Usagi Yojimbo: The Hidden #1 (of 7)
(Dark Horse – Writer & Artist: Stan Sakai)
Over the years Usagi Yojimbo has touched upon religion, but mostly in passing or as a reminder of the religious customs of Japan in the 17th century. Rarely has the role of Christianity been brought up in the long and glorious run of this series. That changes with the first part of The Hidden, an exciting and thrilling issue that kicks off a miniseries told in seven parts about will deal in some ways with Kirishitans, the hidden Christians of Japan, and an investigation by Usagi into a mysterious macguffin stolen in this issue.
Things kick off with a chase on horseback, as two anthropomorphic bear men are escaping the Shogun’s guard in the dead of night. The two men are visibly ragged and weary from their travels, and it appears that they are delivery men of some sort. They are both killed but a book (possibly a bible?) is stolen from one of them. Usagi is finally introduced almost halfway into the issue. He is confused by the gate that has been erected in the night, and how he and every other citizen of the city must step on a seal on the ground bearing a cross before being able to cross through the gate into the other part of the city. At this point I figured out where we were going, but Sakai allows for some helpful explanation in the narrative anyway.
Usagi finds Inspector Ishida, one of the detectives brought in to inspect the alleyway murders. Ishida deduces that the two murdered men were of a higher class and not Ronin samurai, judging from the clothing not stripped from their bodies by the Shogun’s men. He explains Christianity to Usagi, and there’s an amusing back and forth regarding the specifics of a religion that worships a criminal. He explains that the men are Kirishitans, and by the conclusion of the issue there’s no doubt that Usagi is going to become involved in the matters of these hidden Christians.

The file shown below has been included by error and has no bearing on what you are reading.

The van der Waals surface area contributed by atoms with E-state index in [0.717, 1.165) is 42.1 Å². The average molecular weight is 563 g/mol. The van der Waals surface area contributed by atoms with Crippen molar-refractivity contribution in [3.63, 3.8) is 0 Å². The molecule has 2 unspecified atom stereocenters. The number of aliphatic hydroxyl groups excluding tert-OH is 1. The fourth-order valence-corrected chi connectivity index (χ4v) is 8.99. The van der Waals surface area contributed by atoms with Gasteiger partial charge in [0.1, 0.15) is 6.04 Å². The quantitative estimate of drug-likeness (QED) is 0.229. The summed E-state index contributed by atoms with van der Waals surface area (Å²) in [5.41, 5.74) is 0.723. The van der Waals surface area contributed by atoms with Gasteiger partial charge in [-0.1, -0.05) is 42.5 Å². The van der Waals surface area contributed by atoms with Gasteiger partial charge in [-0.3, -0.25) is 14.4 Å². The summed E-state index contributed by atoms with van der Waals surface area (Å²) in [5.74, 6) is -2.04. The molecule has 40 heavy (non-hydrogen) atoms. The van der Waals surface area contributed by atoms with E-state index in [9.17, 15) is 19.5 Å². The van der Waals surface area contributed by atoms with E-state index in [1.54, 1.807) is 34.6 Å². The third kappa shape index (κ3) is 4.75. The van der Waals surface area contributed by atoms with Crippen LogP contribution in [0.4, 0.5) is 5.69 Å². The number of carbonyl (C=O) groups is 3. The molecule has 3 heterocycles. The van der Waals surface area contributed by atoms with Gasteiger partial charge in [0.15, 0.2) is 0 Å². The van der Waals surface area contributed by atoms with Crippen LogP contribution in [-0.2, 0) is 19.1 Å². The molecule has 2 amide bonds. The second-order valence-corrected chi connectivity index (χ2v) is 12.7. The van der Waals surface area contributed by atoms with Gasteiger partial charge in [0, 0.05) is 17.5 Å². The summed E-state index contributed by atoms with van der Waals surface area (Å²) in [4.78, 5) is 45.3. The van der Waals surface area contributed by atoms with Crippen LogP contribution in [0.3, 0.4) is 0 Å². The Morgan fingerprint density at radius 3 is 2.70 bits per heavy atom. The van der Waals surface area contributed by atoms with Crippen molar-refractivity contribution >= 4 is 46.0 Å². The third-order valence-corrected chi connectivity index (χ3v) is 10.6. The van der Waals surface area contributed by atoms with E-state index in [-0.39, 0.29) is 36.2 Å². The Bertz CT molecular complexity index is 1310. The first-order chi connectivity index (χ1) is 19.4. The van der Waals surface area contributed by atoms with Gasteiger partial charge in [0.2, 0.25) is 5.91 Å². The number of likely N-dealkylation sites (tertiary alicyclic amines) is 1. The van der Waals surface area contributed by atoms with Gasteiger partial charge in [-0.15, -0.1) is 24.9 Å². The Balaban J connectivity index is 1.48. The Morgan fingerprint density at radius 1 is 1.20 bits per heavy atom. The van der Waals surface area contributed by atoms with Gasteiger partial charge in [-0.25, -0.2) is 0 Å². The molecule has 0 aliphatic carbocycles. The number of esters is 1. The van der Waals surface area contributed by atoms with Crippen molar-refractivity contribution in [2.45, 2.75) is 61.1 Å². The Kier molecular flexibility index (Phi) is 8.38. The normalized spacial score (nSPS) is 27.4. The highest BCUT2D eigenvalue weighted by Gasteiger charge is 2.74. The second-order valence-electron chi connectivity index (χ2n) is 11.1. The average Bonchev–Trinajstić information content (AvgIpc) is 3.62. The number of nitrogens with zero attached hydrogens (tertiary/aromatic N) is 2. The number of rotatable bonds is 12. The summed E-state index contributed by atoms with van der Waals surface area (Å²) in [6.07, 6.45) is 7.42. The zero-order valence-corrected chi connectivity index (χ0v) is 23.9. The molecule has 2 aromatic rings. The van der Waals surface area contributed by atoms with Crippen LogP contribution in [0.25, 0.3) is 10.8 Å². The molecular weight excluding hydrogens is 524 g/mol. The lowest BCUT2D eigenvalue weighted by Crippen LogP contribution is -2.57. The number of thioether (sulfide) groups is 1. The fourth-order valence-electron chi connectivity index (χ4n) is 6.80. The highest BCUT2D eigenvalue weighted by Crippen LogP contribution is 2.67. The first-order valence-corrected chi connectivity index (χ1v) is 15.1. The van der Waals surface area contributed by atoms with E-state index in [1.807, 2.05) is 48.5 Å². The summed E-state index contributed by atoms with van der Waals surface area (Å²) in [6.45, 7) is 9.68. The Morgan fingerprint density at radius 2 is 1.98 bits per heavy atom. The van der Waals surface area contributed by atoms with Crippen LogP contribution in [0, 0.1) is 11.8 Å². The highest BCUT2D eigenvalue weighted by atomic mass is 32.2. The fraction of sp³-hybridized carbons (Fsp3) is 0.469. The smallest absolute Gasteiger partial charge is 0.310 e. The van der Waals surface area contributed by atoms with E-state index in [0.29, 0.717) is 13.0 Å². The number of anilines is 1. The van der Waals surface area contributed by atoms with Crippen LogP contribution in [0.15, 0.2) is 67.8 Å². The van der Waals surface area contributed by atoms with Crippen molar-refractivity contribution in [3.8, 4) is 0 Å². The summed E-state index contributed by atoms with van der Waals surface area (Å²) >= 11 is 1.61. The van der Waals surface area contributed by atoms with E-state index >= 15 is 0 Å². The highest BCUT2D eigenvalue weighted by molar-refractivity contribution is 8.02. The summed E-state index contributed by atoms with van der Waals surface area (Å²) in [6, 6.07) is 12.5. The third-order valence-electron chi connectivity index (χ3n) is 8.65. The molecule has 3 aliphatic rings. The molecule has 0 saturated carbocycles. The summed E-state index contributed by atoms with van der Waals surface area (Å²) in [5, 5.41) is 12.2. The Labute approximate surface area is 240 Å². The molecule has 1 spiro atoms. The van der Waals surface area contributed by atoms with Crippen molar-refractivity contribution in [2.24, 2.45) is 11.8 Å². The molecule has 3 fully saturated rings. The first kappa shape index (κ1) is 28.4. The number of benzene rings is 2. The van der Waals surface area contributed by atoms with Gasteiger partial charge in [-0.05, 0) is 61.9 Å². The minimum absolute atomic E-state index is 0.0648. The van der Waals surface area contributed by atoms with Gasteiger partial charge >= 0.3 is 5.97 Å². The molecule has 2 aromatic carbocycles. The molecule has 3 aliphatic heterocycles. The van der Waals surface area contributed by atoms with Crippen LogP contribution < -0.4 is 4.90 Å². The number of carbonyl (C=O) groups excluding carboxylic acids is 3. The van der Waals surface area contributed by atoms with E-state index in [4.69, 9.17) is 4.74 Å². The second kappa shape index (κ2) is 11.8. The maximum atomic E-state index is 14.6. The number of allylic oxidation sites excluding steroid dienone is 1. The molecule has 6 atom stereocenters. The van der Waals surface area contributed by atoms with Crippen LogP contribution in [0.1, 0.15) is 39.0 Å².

Stan Sakai writes an afterword to the issue explaining more about Christianity in Japan in the 1500s and 1600s. It’s fascinating stuff that adds a lot of flavor to this first issue, which is more or less an introduction issue featuring a bonus action sequence at the beginning. All of the things that I love about Usagi Yojimbo feature in this issue: the action, fantastic art, the rich Japanese history, the humor and little green dinosaur lizards scampering about. With six more issues to go this series seems like an epic endeavor undertaken by Sakai, but with the amount of history pertaining to the Europeans and Christianity in Japan seven issues may not be enough. If the pacing continues like this issue I will definitely be on board. It’s not an easy thing to make a comic book that’s both entertaining and educational, but Sakai of course has pulled it off. This subject matter was tricky even for Martin Scorsese when he made Silence, a beautiful film that can be difficult in part because of the dense subject matter of Christianity in Feudal 17th century Japan.
Over the last few years Sakai has been shaking things up more with his labor of love Usagi Yojimbo. We are seeing aliens and Europeans in these pages, and now Christianity is heavily featured. One thing in his afterword that comes up is gunpowder, introduced to Japan by the Europeans and heavily traded in exchange for religious conversion. How this will play into this miniseries remains to be seen, but it would be interesting if Sakai delves into the beginning of modern warfare in Japan, and how that transition would ultimately phase out the samurai by around the end of the 19th century. Perhaps with a little comic book timeline manipulation Usagi will make it to then, hopefully hundreds of issues from now. I’ll still be reading!